Immoral Woman

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Beginner’s luck is usually bad,” Ruan said with the same slight smile. “Try again.”

When I had fumbled away the second ball, the machine had bestowed only two hundred points on me.

“Do not be afraid to hit the machine,” Ruan Lingyu told me. “Come here.” I bent down to her, and she whispered so close to my ear that I could feel the hot hiss of her breath: “Remember — it is a woman! It is an immoral woman!”

At first I slapped and pushed the machine, as I had seen Ruan do; but gradually, as my confidence increased, I began actually to imagine that the pinball machine was a woman, that it required a more gentle, empathetic touch, that I could bring to bear on it all the subtlety — even, strange to say, the affection — that a man can feel toward a woman. I came to understand that a machine can be caressed as can a woman, as gladly and as gratefully (had the circumstances of our meeting been vastly different) as I could have caressed Ruan herself. It was the first time I had allowed myself, even so indirectly, to think of her in this way; but this fantasy, far from distracting my concentration from the machine I held in my hands, sharpened my sensitivity to it. While I played I could feel Ruan watching me, watching as I knocked down rows of drop-targets, sent the bonus lights whirling toward the maximum. By the time I had finished with that third ball I had earned a replay. And when I turned around, Ruan was gone.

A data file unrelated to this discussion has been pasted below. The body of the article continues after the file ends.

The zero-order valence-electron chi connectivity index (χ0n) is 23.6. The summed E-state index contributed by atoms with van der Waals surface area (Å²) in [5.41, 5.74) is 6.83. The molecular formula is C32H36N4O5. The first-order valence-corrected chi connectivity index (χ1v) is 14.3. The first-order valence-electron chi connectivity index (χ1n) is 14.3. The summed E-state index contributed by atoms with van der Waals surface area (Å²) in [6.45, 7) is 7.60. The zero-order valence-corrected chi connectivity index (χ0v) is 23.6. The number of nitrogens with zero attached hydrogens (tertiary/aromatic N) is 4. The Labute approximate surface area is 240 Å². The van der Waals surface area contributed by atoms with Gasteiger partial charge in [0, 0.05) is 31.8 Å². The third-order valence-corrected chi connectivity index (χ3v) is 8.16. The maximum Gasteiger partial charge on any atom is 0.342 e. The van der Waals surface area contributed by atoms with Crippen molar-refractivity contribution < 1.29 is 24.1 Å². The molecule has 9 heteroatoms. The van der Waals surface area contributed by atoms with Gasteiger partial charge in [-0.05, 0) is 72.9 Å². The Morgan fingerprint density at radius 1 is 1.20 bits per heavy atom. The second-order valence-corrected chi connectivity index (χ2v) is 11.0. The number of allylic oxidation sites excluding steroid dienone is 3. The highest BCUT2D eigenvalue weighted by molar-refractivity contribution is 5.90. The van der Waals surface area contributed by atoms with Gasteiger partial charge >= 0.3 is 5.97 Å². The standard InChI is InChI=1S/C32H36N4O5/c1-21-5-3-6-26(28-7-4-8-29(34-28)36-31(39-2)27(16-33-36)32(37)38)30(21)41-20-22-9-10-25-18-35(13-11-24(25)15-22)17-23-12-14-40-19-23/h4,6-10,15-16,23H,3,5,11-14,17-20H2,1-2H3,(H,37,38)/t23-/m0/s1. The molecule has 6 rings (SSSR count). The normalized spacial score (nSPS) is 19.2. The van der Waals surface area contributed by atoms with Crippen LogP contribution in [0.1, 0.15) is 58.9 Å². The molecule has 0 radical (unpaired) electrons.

The World of Hurt



The elegant ladies and gentlemen had vanished from the Pair-o’-Dice Lounge and been replaced by another class of customer: middle-aged men, drowsy from alcohol, in shabby flannel shirts and brown corduroy pants. Harsh-bright fluorescent lights exposed the bamboo plants as artificial, and the jukebox bore an out-of-order sign, curled and yellowing. The lounge smelled like an overturned beer truck. The only remnant of its hour of glory was the elderly customer at the end of the bar, who had folded his arms and fallen asleep beside the chessboard.

The bartender tapped the old man on the shoulder and informed him, “You left your queen en pris.”

“Be my guest,” grumbled the old man, slipping off his stool. “Every game’s got to end some time.” He left the lounge, shaking his head and buttoning his tuxedo, as if he had gone to sleep in a dream and awakened to a nightmare.

On the other side of the beaded curtain, the league players were still chalking up their scores on the overhead projectors, and the man in lane five still stood at the line urging his ball with his hips. “Where is Ruan Lingyu?” I asked the cashier.

“Hey!” he shouted, dropping his racing form and pointing. “Outta here! Out!”

An old woman had pushed halfway through the entrance with a supermarket shopping basket full of distended plastic bags. Three policemen in riot gear followed. “Keep it moving,” said one, ringing her cart with his billy club.

“I was just asking — ” sputtered the woman.

“Ask somewhere else,” another cop interrupted, shoving her cart back outside.

The three ambled jerkily to the counter, as if their armor were too heavy for them. One lifted his face shield and whined, mimicking the woman, “‘Just wanna go to the bathroom, Sir?’




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